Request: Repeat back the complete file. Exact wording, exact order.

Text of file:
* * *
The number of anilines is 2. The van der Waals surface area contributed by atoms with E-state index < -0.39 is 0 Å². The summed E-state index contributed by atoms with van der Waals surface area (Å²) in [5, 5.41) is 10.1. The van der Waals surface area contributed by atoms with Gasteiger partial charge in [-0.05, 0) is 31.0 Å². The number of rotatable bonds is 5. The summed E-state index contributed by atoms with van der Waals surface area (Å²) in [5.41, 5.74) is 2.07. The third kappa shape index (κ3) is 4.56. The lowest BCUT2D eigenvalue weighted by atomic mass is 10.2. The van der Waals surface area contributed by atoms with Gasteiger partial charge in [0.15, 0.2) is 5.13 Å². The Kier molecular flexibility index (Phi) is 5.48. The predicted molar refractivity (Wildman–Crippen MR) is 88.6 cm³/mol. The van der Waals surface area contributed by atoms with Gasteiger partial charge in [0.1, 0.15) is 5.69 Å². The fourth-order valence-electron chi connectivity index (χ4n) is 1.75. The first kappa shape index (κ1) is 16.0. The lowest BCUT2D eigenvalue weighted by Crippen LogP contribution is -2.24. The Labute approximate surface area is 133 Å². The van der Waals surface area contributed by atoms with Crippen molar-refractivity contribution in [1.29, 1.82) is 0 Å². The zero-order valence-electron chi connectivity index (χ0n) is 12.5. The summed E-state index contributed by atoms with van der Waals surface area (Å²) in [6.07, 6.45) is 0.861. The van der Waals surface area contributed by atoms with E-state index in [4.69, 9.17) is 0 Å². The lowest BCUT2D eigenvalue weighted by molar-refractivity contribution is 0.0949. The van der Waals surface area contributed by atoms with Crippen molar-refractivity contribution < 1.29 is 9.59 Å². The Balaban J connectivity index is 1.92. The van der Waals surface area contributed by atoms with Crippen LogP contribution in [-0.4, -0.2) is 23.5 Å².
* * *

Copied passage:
The number of anilines is 2. The van der Waals surface area contributed by atoms with E-state index < -0.39 is 0 Å². The summed E-state index contributed by atoms with van der Waals surface area (Å²) in [5, 5.41) is 10.1. The van der Waals surface area contributed by atoms with Gasteiger partial charge in [-0.05, 0) is 31.0 Å². The number of rotatable bonds is 5. The summed E-state index contributed by atoms with van der Waals surface area (Å²) in [5.41, 5.74) is 2.07. The third kappa shape index (κ3) is 4.56. The lowest BCUT2D eigenvalue weighted by atomic mass is 10.2. The van der Waals surface area contributed by atoms with Gasteiger partial charge in [0.15, 0.2) is 5.13 Å². The Kier molecular flexibility index (Phi) is 5.48. The predicted molar refractivity (Wildman–Crippen MR) is 88.6 cm³/mol. The van der Waals surface area contributed by atoms with Gasteiger partial charge in [0.1, 0.15) is 5.69 Å². The fourth-order valence-electron chi connectivity index (χ4n) is 1.75. The first kappa shape index (κ1) is 16.0. The lowest BCUT2D eigenvalue weighted by Crippen LogP contribution is -2.24. The Labute approximate surface area is 133 Å². The van der Waals surface area contributed by atoms with Crippen molar-refractivity contribution in [1.29, 1.82) is 0 Å². The zero-order valence-electron chi connectivity index (χ0n) is 12.5. The summed E-state index contributed by atoms with van der Waals surface area (Å²) in [6.07, 6.45) is 0.861. The van der Waals surface area contributed by atoms with E-state index in [4.69, 9.17) is 0 Å². The lowest BCUT2D eigenvalue weighted by molar-refractivity contribution is 0.0949. The van der Waals surface area contributed by atoms with Crippen molar-refractivity contribution < 1.29 is 9.59 Å². The Balaban J connectivity index is 1.92. The van der Waals surface area contributed by atoms with Crippen LogP contribution in [-0.4, -0.2) is 23.5 Å².